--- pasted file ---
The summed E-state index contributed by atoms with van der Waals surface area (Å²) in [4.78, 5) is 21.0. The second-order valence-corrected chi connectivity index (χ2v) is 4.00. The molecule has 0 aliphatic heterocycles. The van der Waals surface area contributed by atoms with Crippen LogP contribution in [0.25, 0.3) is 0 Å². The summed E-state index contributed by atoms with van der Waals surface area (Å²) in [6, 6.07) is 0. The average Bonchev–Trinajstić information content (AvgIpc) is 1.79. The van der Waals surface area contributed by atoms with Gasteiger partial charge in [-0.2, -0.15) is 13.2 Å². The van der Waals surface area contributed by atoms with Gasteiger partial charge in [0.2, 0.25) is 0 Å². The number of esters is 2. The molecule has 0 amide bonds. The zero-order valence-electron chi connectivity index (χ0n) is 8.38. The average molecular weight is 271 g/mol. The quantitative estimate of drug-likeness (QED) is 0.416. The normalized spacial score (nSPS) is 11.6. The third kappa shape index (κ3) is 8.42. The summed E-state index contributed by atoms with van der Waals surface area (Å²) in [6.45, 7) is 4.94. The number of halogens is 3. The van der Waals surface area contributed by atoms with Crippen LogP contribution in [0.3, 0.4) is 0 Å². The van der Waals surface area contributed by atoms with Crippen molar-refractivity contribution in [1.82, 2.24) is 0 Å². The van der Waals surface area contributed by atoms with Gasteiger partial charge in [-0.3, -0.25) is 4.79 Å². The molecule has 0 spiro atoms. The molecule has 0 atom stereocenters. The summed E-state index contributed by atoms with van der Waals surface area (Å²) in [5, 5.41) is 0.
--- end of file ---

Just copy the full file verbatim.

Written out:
The summed E-state index contributed by atoms with van der Waals surface area (Å²) in [4.78, 5) is 21.0. The second-order valence-corrected chi connectivity index (χ2v) is 4.00. The molecule has 0 aliphatic heterocycles. The van der Waals surface area contributed by atoms with Crippen LogP contribution in [0.25, 0.3) is 0 Å². The summed E-state index contributed by atoms with van der Waals surface area (Å²) in [6, 6.07) is 0. The average Bonchev–Trinajstić information content (AvgIpc) is 1.79. The van der Waals surface area contributed by atoms with Gasteiger partial charge in [-0.2, -0.15) is 13.2 Å². The van der Waals surface area contributed by atoms with Gasteiger partial charge in [0.2, 0.25) is 0 Å². The number of esters is 2. The molecule has 0 amide bonds. The zero-order valence-electron chi connectivity index (χ0n) is 8.38. The average molecular weight is 271 g/mol. The quantitative estimate of drug-likeness (QED) is 0.416. The normalized spacial score (nSPS) is 11.6. The third kappa shape index (κ3) is 8.42. The summed E-state index contributed by atoms with van der Waals surface area (Å²) in [6.45, 7) is 4.94. The number of halogens is 3. The van der Waals surface area contributed by atoms with Crippen LogP contribution in [0.3, 0.4) is 0 Å². The van der Waals surface area contributed by atoms with Crippen molar-refractivity contribution in [1.82, 2.24) is 0 Å². The van der Waals surface area contributed by atoms with Gasteiger partial charge in [-0.3, -0.25) is 4.79 Å². The molecule has 0 spiro atoms. The molecule has 0 atom stereocenters. The summed E-state index contributed by atoms with van der Waals surface area (Å²) in [5, 5.41) is 0.